The marine heatwave causing record Atlantic sea surface temperatures could increase the number of hurricanes forming this season.
Scientists at the National Oceanic and Atmospheric Administration in the US have been forced to increase their prediction for the 2023 Atlantic hurricane season to an above-normal level of activity, suggesting a 60% chance of 14-21 storms.
Of these, six to 11 could become hurricanes – with winds of 74mph or greater – and two to five could become major hurricanes, with winds of 111mph or more.
In May, the NOAA predicted just a 30% chance of an above-normal season, instead favouring a near-normal season. The latest outlook now suggests a 25% likelihood of this, down from 40%. There is a 15% chance of a below-normal season.
Hurricanes form in areas of low pressure over warm seas, usually around or above 27C. As the cooler air is heated over the water, it creates a flow of warm, moist, rapidly rising air, which can then transform into tropical storm cloud clusters.
The El Niño effect normally helps to lessen the number of storms by warming atmospheric air, but the strength of this year’s marine heatwave is counterbalancing this suppression.
In June, global ocean sea surface temperatures smashed the record for the month, according to the Copernicus Climate Change Service, with North Atlantic temperatures in particular ‘off the charts’.
Rising ocean temperatures pose a significant threat to marine life, but as seen in recent years, also have major impacts on land.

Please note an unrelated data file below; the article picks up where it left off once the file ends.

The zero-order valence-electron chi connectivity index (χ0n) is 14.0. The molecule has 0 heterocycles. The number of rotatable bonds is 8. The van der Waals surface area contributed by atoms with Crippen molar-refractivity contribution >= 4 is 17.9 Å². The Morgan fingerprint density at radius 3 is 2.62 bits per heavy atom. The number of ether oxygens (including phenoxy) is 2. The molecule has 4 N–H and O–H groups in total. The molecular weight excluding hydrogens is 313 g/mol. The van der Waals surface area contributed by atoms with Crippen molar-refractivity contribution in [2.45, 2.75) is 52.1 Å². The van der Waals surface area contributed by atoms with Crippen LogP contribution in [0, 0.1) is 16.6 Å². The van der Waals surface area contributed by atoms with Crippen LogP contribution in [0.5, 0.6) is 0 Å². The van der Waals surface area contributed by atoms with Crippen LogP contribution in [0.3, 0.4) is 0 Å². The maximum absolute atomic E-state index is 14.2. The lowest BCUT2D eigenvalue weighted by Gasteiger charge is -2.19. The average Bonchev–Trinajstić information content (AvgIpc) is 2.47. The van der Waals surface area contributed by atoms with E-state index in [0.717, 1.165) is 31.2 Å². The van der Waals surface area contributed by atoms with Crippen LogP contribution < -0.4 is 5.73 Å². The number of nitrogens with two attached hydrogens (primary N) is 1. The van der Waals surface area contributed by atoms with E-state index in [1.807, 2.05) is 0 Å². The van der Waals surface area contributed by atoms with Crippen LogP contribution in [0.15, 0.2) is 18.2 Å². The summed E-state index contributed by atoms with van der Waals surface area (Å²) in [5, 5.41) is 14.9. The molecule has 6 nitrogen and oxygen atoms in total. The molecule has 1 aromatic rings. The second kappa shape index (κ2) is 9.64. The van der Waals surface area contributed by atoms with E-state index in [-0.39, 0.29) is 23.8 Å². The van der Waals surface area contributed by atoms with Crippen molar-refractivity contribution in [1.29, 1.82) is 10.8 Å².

There were 14 named storms in 2022, and 21 in 2021, with eight and seven hurricanes respectively. Hurricane Ian, which struck in September last year, was one of the most powerful storms on record, with winds estimated at 161mph and leaving 161 people dead across the Caribbean and Florida.
‘The main climate factors expected to influence the 2023 Atlantic hurricane activity are the ongoing El Niño and the warm phase of the Atlantic Multi-Decadal Oscillation, including record-warm Atlantic sea surface temperatures,” said Matthew Rosencrans, lead hurricane season forecaster with NOAA’s Climate Prediction Center.
‘Considering those factors, the updated outlook calls for more activity, so we urge everyone to prepare now for the continuing season.’
Speaking to reporters, he added: ‘A lot of the predictions from May did not forecast the continuation of record warm sea surface temperatures. It’s very rare for most models to forecast continuations of records.
‘The forecast team has analysed these numbers and debated the result of that analysis for hours in making this outlook.’
However, the estimates are only for the total number of storms, not those that will make landfall – potentially causing major damage and posing a risk to life.
The hurricane season runs from June to November.
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